Yes, the Stock and Bond Markets Can Both Be Right

This dichotomy is fairly typical of a monetary tightening cycle and can exist until the Fed snuffs out the expansion.

Stocks and bonds are both winners.

Photographer: Mark Runnacles

Equities have renewed their rally -- and so have bonds, and that is creating much alarm among some investors. Whereas the former suggests the stage is set for solid growth, the latter and the accompanying narrowing of the yield curve raises red flags about the health of the economy. I am not sure there is much of a puzzle here. This dichotomy is fairly typical of a monetary tightening cycle and can exist for a long time. How long? Until the Federal Reserve finally snuffs out the expansion with excessively tight monetary policy.

Equity markets stumbled after the Fed’s first rate hike in this cycle, but subsequently grew in a remarkably average way:

Equity prices are pretty much exactly where you might expect based on the pattern of the previous six tightening cycles. Three of those -- beginning in 1988, 1999 and 2004 -- ultimately ended in recessions and substantial equity price declines. In each of those cases, the Fed tightened policy sufficiently to invert the yield curve:

The yield curve inversion occurred fairly swiftly after the tightening cycles of 1988 and 1999 began, whereas the process was longer for the 2004 cycle. The curve did not invert in the remaining cycles (it appears to have inverted after the 1986 hike cycle began, but this really overlaps with the 1988 cycle). 

The curve today remains fairly steep relative to past cycles. Assuming past dynamics continue to hold, this suggests that a recession and a related drop in corporate earnings and equity prices are not on the immediate horizon. That further suggests that current worries about the divergence of stocks and bonds are overblown. Historically, equities rise even as the yield curve flattens in the wake of a tightening cycle. I see no reason to not expect the same this time.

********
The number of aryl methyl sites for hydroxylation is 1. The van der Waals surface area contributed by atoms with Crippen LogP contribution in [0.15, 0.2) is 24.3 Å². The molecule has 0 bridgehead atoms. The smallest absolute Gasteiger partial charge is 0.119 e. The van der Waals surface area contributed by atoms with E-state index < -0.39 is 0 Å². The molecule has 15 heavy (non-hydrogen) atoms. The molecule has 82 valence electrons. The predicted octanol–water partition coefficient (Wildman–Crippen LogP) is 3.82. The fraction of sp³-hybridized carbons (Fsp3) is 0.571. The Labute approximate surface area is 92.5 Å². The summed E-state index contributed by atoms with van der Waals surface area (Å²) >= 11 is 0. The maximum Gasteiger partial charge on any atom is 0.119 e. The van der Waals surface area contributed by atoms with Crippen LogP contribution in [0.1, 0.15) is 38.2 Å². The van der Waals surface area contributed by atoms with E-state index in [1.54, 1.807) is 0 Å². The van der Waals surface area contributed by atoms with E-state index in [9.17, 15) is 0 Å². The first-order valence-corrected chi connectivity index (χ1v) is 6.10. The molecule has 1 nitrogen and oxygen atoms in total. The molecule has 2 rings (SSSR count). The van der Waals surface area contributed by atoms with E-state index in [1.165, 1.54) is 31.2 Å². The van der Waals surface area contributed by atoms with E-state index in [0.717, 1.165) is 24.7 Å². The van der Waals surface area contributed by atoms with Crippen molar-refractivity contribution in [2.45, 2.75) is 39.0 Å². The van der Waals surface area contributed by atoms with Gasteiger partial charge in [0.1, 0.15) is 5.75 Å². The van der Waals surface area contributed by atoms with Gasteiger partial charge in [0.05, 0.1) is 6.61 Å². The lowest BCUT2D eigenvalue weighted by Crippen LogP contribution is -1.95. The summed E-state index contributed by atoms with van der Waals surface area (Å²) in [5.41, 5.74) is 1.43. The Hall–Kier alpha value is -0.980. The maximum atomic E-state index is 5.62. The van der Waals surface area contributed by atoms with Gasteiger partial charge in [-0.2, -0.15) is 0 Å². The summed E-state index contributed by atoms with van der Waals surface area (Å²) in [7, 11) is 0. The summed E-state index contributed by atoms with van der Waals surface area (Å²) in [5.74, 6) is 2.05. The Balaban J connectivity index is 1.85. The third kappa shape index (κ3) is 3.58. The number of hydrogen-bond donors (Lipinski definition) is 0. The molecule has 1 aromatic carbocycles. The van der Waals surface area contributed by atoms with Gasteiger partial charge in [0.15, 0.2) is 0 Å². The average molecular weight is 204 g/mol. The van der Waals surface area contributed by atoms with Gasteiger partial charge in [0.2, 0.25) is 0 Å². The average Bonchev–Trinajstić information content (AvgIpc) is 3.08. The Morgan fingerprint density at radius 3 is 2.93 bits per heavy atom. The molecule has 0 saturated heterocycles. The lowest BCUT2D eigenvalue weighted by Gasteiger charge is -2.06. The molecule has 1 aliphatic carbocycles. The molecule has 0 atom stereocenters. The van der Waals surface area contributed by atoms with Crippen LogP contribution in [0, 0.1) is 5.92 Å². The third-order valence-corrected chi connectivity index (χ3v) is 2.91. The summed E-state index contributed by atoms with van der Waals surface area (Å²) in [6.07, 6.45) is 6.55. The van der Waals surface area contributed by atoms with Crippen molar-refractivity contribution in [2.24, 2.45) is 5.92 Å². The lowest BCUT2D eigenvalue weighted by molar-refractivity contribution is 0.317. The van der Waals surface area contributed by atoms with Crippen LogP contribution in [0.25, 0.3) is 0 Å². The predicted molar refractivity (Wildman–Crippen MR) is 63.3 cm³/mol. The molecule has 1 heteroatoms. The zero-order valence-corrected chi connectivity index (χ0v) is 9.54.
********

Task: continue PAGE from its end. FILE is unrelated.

That said, we can’t rule out a severe correction in equity prices not associated with a recession. The 1987 crash clearly shows that possibility. But note that the surge in prices following the first rate hikes in 1986 was clearly an outlier. And with the help of a Fed rate cut, equity prices subsequently resumed a fairly typical trajectory as a recession was avoided. Given the lack of a similar surge in equity prices during this cycle, I don’t think it likely that we will see a sharp drop in equity prices that is not associated with a recession. Instead, declines of the type experienced in early 2016, historically moderate and short-lived, would be more likely.

The bigger immediate implication of the strong equity markets is that it likely induces a more significant monetary policy response. The Fed will likely interpret the combination of high stock prices and declining interest rates as indicative of loosening financial conditions. With the economy operating near their estimate of full employment, they will want to lean against those conditions. That means a rate hike in June with the expectation that more are to come.

It is the Fed’s reaction to loosening financial conditions that eventually becomes cause for worry. In the past two cycles, the Fed continued to hike rates even after the yield curve inverted. In other words, typically it is later in the tightening cycle that we should worry about the divergence between stocks and bonds. While past performance is no guarantee of future returns, the economy remains at a stage of the cycle where a flat or rising stock market is more likely than a sustained decline.

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